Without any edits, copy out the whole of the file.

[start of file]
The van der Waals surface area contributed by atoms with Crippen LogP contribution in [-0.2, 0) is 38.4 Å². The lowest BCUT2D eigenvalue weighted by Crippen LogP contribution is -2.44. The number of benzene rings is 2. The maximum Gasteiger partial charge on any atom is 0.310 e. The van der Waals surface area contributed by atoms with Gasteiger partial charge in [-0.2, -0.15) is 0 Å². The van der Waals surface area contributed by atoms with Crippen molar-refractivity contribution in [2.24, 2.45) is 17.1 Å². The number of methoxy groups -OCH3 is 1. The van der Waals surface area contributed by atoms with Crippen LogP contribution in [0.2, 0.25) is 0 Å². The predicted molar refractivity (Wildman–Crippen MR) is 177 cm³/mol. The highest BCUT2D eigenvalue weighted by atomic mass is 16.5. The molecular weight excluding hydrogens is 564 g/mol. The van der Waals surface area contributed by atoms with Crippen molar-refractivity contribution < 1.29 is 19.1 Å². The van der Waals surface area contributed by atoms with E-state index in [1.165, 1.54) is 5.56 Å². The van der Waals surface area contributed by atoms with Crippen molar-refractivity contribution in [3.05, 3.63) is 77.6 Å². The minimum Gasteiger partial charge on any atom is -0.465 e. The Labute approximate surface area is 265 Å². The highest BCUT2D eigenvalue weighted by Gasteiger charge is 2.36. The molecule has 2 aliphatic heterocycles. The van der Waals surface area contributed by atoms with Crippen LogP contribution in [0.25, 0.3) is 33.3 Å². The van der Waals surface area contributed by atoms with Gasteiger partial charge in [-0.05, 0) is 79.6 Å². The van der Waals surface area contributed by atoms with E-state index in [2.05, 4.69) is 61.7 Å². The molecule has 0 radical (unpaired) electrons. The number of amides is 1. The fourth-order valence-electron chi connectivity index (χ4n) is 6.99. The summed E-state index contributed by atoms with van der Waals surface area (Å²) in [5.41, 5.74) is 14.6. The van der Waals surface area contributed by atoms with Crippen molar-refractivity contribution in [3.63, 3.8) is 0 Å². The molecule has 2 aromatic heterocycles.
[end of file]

The van der Waals surface area contributed by atoms with Crippen LogP contribution in [-0.2, 0) is 38.4 Å². The lowest BCUT2D eigenvalue weighted by Crippen LogP contribution is -2.44. The number of benzene rings is 2. The maximum Gasteiger partial charge on any atom is 0.310 e. The van der Waals surface area contributed by atoms with Gasteiger partial charge in [-0.2, -0.15) is 0 Å². The van der Waals surface area contributed by atoms with Crippen molar-refractivity contribution in [2.24, 2.45) is 17.1 Å². The number of methoxy groups -OCH3 is 1. The van der Waals surface area contributed by atoms with Crippen LogP contribution in [0.2, 0.25) is 0 Å². The predicted molar refractivity (Wildman–Crippen MR) is 177 cm³/mol. The highest BCUT2D eigenvalue weighted by atomic mass is 16.5. The molecular weight excluding hydrogens is 564 g/mol. The van der Waals surface area contributed by atoms with Crippen molar-refractivity contribution < 1.29 is 19.1 Å². The van der Waals surface area contributed by atoms with E-state index in [1.165, 1.54) is 5.56 Å². The van der Waals surface area contributed by atoms with Crippen molar-refractivity contribution in [3.05, 3.63) is 77.6 Å². The minimum Gasteiger partial charge on any atom is -0.465 e. The Labute approximate surface area is 265 Å². The highest BCUT2D eigenvalue weighted by Gasteiger charge is 2.36. The molecule has 2 aliphatic heterocycles. The van der Waals surface area contributed by atoms with Crippen LogP contribution in [0.25, 0.3) is 33.3 Å². The van der Waals surface area contributed by atoms with Gasteiger partial charge in [-0.05, 0) is 79.6 Å². The van der Waals surface area contributed by atoms with E-state index in [2.05, 4.69) is 61.7 Å². The molecule has 0 radical (unpaired) electrons. The number of amides is 1. The fourth-order valence-electron chi connectivity index (χ4n) is 6.99. The summed E-state index contributed by atoms with van der Waals surface area (Å²) in [5.41, 5.74) is 14.6. The van der Waals surface area contributed by atoms with Crippen molar-refractivity contribution in [3.63, 3.8) is 0 Å². The molecule has 2 aromatic heterocycles.